"In reviewing the grant of a motion to dismiss, an appellate court must construe the pleadings in the light most favorable to the appellant with all doubts resolved in the appellant's favor. A motion to dismiss should only be granted if the allegations of the complaint, construed most favorably to the plaintiff, disclose with certainty that the plaintiff would not be entitled to relief under any state of provable facts."

Ewing v. City of Atlanta, 281 Ga. 652, 653 (2) ( 642 SE2d 100) (2007).

Mandamus is an extraordinary remedy to compel a public officer to perform a required duty when there is no other adequate legal remedy. It is a discretionary remedy that courts may grant only when the petitioner has a clear legal right to the relief sought or the public official has committed a gross abuse of discretion. [Cits.] In general, mandamus relief is not available to compel officials to follow a general course of conduct, [cit.] perform a discretionary act, [cit.] or undo a past act. [Cit.]

Bland Farms v. Ga. Dept. of Agriculture, 281 Ga. 192, 193 ( 637 SE2d 37) (2006). Furthermore, once the public duty has occurred, the "prayer that mandamus be issued compelling [a public officer] to perform that public duty is moot." Merry v. Williams, 281 Ga. 571, 572 (1) ( 642 SE2d 46) (2007). Appellants acknowledge that appellees have exercised their discretion in performing the act of investigating the allegations against the center and in issuing their final reports. The relief prayed for in the second amended petition is that the court "order each agency to re-open the respective investigations [and] correct all errors and failures to follow [applicable] law, state regulations and agency rules." "Mandamus can be used to compel an official to exercise his or her discretion, but not to direct the manner in which that discretion is exercised." Bland Farms, supra at 193. In addition, because appellees had already acted in investigating the complaints of child abuse and neglect before appellants filed their mandamus petition, the requested action was moot. Thus, the trial court correctly found that the petition for mandamus is subject to dismissal because appellants failed to state a claim for mandamus relief; there was no clear legal right to the relief requested; and the requested action is moot.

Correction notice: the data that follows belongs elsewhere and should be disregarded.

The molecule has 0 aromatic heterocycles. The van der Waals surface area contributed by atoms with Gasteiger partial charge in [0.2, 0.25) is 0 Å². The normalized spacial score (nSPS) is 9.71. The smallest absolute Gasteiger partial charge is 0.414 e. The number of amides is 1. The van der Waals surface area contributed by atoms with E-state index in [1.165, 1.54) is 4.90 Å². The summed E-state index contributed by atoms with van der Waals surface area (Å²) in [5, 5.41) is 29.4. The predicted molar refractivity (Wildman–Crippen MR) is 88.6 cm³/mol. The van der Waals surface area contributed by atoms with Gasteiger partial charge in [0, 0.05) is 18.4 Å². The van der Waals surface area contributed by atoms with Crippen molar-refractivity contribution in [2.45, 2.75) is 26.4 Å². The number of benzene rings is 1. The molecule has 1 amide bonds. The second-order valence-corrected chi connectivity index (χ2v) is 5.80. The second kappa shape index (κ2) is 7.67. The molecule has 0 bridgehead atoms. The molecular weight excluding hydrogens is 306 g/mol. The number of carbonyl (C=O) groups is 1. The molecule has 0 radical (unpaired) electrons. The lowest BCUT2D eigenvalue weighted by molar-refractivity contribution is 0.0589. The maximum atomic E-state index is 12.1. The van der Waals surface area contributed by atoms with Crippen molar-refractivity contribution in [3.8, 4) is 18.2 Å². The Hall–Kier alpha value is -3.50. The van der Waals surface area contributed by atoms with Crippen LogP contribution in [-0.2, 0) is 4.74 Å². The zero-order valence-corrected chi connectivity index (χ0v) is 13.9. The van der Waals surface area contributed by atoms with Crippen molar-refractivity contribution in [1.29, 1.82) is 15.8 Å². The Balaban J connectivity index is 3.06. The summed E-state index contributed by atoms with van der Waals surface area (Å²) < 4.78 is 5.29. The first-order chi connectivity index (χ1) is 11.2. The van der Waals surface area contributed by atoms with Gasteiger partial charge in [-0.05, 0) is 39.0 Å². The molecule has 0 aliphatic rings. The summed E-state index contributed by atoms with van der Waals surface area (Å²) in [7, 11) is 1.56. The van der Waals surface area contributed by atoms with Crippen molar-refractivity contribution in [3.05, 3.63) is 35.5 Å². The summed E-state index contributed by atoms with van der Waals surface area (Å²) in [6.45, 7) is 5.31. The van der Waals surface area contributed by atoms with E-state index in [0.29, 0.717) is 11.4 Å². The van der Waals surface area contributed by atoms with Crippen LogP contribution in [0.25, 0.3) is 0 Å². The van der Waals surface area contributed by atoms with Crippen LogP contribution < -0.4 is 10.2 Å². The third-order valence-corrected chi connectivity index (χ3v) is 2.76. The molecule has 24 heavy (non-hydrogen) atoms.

In addition, in his first mandamus petition Friedman alleged that he holds "an interest and/or cause of action against the [center] and one or more of its current or former employees," thus acknowledging an adequate remedy at law. This statement was eliminated in the subsequent amended petitions.

2. Nor did the trial court err in dismissing the third amended petition for mandamus, filed after judgment had been entered in the case. Under the Civil Practice Act, "[a] party may amend his pleading as a matter of course and without leave of court at any time before the entry of a pretrial order. Thereafter the party may amend his pleading only by leave of court or by written consent of the adverse party." OCGA § 9-11-15 (a). Appellants did not obtain leave of the court to amend the petition, and appellees expressly opposed all post-judgment filings. Even accepting appellants' assertion that the case was still within the breast of the court as the term had not yet ended when the third amended petition was filed, "once a verdict is returned or a motion for directed verdict is sustained, it is too late to amend even pending remittitur." Summer-Minter Assoc. v. Giordano, 231 Ga. 601, 605 ( 203 SE2d 173) (1974). See also Race Investments v. Hull, 278 Ga. App. 477, 482 (1) (a) ( 629 SE2d 26) (2006) (while the right to amend "is very broad, it may not be exercised after a case has been tried and a judgment rendered therein which has not been set aside or vacated"). Compare Skylake Property Owners Assn. v. Powell, 281 Ga. App. 715 (3) ( 637 SE2d 51) (2006) (a petition could be amended without leave of the court where there was no pretrial order and no ruling on a motion for summary judgment). Thus, the trial court did not abuse its discretion in dismissing appellants' attempt to amend the petition post-judgment. Summer-Minter, supra.

Judgment affirmed. All the Justices concur.